Interest is calculated on a daily basis and if your bond payment is due on the 30th of every month, make your bond payments five days earlier each month and save in the long term or split your payment amount between the 15th and the 30th and you save even more. If you make your bond payment on the 15th instead of at the 30th, you are saving 15 days worth of interest.

    For additional savings maintain your original payments even if the interest rate drops. This way you can pay off your bond in record time and save on interest, without any affect on your current budget.

    2. Access Bond

    The access choice has more advantages than conventional bonds. With this bond a person has the opportunity to use the paid-off amounts at any stage and without prior permission from his financial institution.

    This kind of bond is convenient if a person needs money at a later stage for home improvements. They can pay for improvements when it is done and without having to pay interest on the full amount.

    Excess funds may also be used to purchase short term assets like furniture for example. However it is poor financial management, to use your bond facility to pay for short term debt. If you choose such an option you must be disciplined enough to keep the repayment short as well.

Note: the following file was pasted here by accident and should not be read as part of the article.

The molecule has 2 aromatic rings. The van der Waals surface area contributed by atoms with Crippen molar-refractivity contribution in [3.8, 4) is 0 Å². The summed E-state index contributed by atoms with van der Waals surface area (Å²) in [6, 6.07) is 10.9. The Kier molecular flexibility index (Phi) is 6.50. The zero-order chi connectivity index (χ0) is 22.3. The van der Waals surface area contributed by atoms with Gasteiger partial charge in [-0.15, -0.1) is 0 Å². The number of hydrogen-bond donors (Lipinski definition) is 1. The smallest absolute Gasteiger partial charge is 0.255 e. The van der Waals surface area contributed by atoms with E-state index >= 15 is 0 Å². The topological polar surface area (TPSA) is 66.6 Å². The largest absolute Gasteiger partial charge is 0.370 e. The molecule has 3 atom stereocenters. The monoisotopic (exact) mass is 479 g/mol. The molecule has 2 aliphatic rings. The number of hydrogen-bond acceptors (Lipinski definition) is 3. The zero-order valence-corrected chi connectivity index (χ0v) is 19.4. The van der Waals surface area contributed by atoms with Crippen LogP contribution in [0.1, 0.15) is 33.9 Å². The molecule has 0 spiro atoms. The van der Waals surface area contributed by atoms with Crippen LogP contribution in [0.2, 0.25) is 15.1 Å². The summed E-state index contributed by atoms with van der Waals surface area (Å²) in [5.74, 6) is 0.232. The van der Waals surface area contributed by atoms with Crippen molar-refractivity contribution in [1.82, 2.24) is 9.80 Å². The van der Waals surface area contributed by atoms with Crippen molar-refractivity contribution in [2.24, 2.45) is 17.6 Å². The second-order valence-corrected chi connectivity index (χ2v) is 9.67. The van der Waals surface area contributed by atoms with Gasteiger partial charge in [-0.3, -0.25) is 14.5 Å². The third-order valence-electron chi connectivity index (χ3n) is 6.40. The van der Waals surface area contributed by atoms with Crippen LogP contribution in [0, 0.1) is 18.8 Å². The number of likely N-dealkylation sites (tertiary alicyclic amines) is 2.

You can also use this kind of bond to pay off your high interest debt like credit cards, bank overdrafts, retail accounts, personal & micro loans etc. The amount you save on interest could be invested into your bond for additional savings. Once again you must settle such debt as soon as possible if you want to derive any savings.

    3. Covering Bond (Mortgage)A covering bond may be registered over immovable property to serve as security for a bank overdraft. Such a bond may be a first, second, third bond, etc.

    However it is not easy to obtain a covering bond from another financial institution once they have registered a first bond over a property. The reason for this is that the first financial institution will have first claim to the property in the event of liquidation.

    4. The One Account

    This kind of bond caters for all of your transactional banking needs. The single facility, secured by your home, fulfils all the functions of a cheque account, overdraft, personal and home loan.